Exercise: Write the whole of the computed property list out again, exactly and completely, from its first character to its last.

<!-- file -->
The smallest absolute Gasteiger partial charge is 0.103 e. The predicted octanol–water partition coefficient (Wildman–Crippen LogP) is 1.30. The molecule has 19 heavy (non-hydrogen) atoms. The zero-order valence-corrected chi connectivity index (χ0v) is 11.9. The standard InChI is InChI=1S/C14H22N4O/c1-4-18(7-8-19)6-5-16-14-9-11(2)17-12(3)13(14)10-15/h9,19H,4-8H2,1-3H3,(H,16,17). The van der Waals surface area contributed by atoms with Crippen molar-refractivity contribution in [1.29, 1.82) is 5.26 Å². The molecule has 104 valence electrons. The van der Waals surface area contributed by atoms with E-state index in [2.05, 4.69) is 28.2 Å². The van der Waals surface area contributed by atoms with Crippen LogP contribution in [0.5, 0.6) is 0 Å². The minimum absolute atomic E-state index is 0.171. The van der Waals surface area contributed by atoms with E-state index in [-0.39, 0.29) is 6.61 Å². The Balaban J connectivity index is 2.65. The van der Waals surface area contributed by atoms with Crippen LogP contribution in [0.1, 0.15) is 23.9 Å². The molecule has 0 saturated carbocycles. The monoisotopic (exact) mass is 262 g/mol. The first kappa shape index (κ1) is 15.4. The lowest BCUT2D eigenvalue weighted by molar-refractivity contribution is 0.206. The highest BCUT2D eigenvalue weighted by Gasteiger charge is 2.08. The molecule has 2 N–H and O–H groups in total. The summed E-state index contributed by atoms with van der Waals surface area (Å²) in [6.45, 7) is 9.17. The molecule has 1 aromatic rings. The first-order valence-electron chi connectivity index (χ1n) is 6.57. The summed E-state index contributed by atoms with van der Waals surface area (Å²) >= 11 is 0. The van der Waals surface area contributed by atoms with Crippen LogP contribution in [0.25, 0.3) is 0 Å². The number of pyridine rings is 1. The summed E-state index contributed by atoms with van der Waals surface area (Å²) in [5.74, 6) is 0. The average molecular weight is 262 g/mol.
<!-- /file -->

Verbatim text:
The smallest absolute Gasteiger partial charge is 0.103 e. The predicted octanol–water partition coefficient (Wildman–Crippen LogP) is 1.30. The molecule has 19 heavy (non-hydrogen) atoms. The zero-order valence-corrected chi connectivity index (χ0v) is 11.9. The standard InChI is InChI=1S/C14H22N4O/c1-4-18(7-8-19)6-5-16-14-9-11(2)17-12(3)13(14)10-15/h9,19H,4-8H2,1-3H3,(H,16,17). The van der Waals surface area contributed by atoms with Crippen molar-refractivity contribution in [1.29, 1.82) is 5.26 Å². The molecule has 104 valence electrons. The van der Waals surface area contributed by atoms with E-state index in [2.05, 4.69) is 28.2 Å². The van der Waals surface area contributed by atoms with Crippen LogP contribution in [0.5, 0.6) is 0 Å². The minimum absolute atomic E-state index is 0.171. The van der Waals surface area contributed by atoms with E-state index in [-0.39, 0.29) is 6.61 Å². The Balaban J connectivity index is 2.65. The van der Waals surface area contributed by atoms with Crippen LogP contribution in [0.1, 0.15) is 23.9 Å². The molecule has 0 saturated carbocycles. The monoisotopic (exact) mass is 262 g/mol. The first kappa shape index (κ1) is 15.4. The lowest BCUT2D eigenvalue weighted by molar-refractivity contribution is 0.206. The highest BCUT2D eigenvalue weighted by Gasteiger charge is 2.08. The molecule has 2 N–H and O–H groups in total. The summed E-state index contributed by atoms with van der Waals surface area (Å²) in [6.45, 7) is 9.17. The molecule has 1 aromatic rings. The first-order valence-electron chi connectivity index (χ1n) is 6.57. The summed E-state index contributed by atoms with van der Waals surface area (Å²) >= 11 is 0. The van der Waals surface area contributed by atoms with Crippen LogP contribution in [0.25, 0.3) is 0 Å². The number of pyridine rings is 1. The summed E-state index contributed by atoms with van der Waals surface area (Å²) in [5.74, 6) is 0. The average molecular weight is 262 g/mol.